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The Facts and Fiction in Dental News

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The Facts and Fiction in Dental NewsIs it true that we no longer need to floss our teeth? Can we really whiten our teeth with baking soda and lemon? Can we make our own braces at home? Are there dentists in Augusta who condone oil-pulling as a treatment for gum disease?

With so much health and beauty information available to us on TV and online, it’s sometimes very challenging to determine what we should and should not believe when it comes to taking care of our dental health. There is some truth out there, but there is also quite a bit of false or misleading information, so it pays to think before you act in order to ensure that you are making a safe and wise decision about your smile. To begin separating dental fact from fiction, consider these tips:

  • Watch out for ‘miracle cures’ and secret ingredients.
  • In print, online, and even on TV, look for the fine print that says ‘advertisement’. This wording can typically be found along the top or bottom edge of the page or screen.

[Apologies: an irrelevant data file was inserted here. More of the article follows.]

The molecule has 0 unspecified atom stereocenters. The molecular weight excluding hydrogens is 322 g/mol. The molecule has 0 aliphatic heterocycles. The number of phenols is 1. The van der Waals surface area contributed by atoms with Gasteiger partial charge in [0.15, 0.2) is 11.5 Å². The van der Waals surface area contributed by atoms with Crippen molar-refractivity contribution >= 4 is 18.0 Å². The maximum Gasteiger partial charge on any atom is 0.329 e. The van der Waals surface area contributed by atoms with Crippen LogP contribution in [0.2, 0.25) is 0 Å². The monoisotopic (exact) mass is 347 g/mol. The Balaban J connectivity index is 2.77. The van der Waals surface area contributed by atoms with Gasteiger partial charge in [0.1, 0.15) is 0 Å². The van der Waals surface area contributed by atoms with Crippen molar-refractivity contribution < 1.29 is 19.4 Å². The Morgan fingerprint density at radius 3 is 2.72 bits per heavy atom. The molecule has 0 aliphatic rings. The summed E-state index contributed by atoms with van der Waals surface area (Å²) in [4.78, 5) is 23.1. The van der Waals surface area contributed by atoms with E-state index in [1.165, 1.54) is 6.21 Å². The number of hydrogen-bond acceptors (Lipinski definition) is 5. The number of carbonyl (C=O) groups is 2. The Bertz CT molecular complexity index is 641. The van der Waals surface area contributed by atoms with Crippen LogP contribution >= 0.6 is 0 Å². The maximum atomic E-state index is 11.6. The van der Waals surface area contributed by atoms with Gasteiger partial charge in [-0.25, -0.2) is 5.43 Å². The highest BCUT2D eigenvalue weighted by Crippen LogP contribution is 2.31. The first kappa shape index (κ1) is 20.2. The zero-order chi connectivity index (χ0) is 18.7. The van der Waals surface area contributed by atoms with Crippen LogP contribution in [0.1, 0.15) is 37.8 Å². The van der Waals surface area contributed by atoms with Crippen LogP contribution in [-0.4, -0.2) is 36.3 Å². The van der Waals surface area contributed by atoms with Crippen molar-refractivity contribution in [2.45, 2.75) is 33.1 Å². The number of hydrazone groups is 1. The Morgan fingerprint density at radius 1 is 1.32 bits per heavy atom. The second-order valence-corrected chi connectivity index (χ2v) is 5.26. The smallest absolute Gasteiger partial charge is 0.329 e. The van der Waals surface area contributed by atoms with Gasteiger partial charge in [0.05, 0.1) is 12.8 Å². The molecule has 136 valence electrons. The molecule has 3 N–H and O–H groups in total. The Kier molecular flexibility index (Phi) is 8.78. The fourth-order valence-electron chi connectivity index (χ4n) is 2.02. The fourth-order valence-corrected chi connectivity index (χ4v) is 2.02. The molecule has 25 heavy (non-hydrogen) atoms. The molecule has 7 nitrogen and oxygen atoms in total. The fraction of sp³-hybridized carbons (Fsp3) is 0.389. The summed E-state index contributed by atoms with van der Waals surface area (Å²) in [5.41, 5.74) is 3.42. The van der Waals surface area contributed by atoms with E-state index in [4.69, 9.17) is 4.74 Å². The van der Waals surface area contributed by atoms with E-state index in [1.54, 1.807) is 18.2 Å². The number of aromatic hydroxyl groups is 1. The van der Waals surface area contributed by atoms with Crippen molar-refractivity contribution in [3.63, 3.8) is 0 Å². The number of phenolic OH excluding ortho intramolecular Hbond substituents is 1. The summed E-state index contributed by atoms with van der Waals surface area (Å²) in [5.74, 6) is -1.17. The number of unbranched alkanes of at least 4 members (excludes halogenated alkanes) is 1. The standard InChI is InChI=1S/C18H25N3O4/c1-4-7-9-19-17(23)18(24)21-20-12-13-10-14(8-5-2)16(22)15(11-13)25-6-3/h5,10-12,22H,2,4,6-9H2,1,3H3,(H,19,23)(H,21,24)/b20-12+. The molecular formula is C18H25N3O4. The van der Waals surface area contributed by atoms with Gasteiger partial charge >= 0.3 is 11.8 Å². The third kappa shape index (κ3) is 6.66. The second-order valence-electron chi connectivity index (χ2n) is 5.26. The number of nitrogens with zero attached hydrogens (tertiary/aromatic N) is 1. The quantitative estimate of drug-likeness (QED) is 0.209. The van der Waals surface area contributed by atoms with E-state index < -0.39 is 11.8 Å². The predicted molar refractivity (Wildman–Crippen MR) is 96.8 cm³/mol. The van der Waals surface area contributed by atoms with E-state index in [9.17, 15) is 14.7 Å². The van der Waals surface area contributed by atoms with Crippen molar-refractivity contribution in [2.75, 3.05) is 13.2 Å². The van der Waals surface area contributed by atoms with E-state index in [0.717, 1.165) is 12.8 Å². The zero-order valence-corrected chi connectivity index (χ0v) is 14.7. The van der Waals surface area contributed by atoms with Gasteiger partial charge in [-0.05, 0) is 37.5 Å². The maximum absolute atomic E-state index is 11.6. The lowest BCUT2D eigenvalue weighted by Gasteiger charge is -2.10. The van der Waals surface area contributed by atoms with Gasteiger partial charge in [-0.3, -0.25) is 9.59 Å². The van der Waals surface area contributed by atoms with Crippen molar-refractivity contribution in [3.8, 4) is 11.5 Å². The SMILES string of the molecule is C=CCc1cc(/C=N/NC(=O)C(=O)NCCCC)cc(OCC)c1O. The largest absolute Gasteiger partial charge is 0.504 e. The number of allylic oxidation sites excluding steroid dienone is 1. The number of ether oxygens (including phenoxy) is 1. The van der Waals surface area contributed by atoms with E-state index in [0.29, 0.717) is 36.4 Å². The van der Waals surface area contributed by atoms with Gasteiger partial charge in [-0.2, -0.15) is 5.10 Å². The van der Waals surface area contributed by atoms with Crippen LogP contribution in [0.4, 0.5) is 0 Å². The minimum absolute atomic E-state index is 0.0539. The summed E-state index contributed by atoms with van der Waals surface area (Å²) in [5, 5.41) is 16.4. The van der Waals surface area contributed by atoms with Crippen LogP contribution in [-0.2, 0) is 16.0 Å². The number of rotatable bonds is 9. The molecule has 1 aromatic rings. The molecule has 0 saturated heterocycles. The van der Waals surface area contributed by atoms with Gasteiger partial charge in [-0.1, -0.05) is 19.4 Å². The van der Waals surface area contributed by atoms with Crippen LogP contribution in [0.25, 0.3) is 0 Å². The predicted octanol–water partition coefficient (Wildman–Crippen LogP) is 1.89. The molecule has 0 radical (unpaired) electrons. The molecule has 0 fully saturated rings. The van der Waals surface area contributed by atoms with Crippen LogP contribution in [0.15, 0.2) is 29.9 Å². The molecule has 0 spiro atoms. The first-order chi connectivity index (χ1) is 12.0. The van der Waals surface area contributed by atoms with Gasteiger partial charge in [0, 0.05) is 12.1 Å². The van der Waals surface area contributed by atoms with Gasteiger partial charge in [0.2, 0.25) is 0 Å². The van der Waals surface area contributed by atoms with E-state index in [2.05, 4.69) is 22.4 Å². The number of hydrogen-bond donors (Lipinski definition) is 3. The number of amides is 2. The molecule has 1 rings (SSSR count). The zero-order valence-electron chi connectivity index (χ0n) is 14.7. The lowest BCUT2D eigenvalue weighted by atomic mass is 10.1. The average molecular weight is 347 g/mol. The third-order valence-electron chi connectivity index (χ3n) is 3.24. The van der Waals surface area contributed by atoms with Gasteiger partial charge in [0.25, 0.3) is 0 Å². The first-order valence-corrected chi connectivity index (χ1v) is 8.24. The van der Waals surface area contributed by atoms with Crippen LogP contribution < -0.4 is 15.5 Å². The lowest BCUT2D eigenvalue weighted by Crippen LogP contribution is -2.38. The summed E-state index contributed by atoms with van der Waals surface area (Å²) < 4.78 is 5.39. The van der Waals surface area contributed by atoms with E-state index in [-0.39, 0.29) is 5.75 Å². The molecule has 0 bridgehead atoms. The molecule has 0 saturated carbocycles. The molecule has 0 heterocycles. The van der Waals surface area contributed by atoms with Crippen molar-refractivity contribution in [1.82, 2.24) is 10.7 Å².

• Determine the source. Reputable news sources tend to be more reliable than tabloid publications, but there are many websites that are very skilled at imitating trusted news sources. Train your eyes to spot fake or imitation news outlets.
  • Find out what they want from you. Be cautious when it comes to sharing your personal information, especially on the internet. When in doubt, read the fine print that explains the site’s privacy policy and disclosures.
  • Check the date. Make sure that you aren’t reading out-of-date information. Healthcare information is constantly being reviewed and updated for accuracy and safety. Old or outdated health information can be dangerous.
  • Ask your dentist. Your dentist wants to keep you educated and informed about the latest and greatest advancements in dentistry– as it pertains to your health. Some procedures and materials perform best in certain situations. Having a discussion with your dentist prior to making a decision or a purchase can protect your safety as well as your wallet.

If you have questions about a dental topic that you’ve seen online, on TV, or in a local Augusta publication, consult a dentist for advice today.

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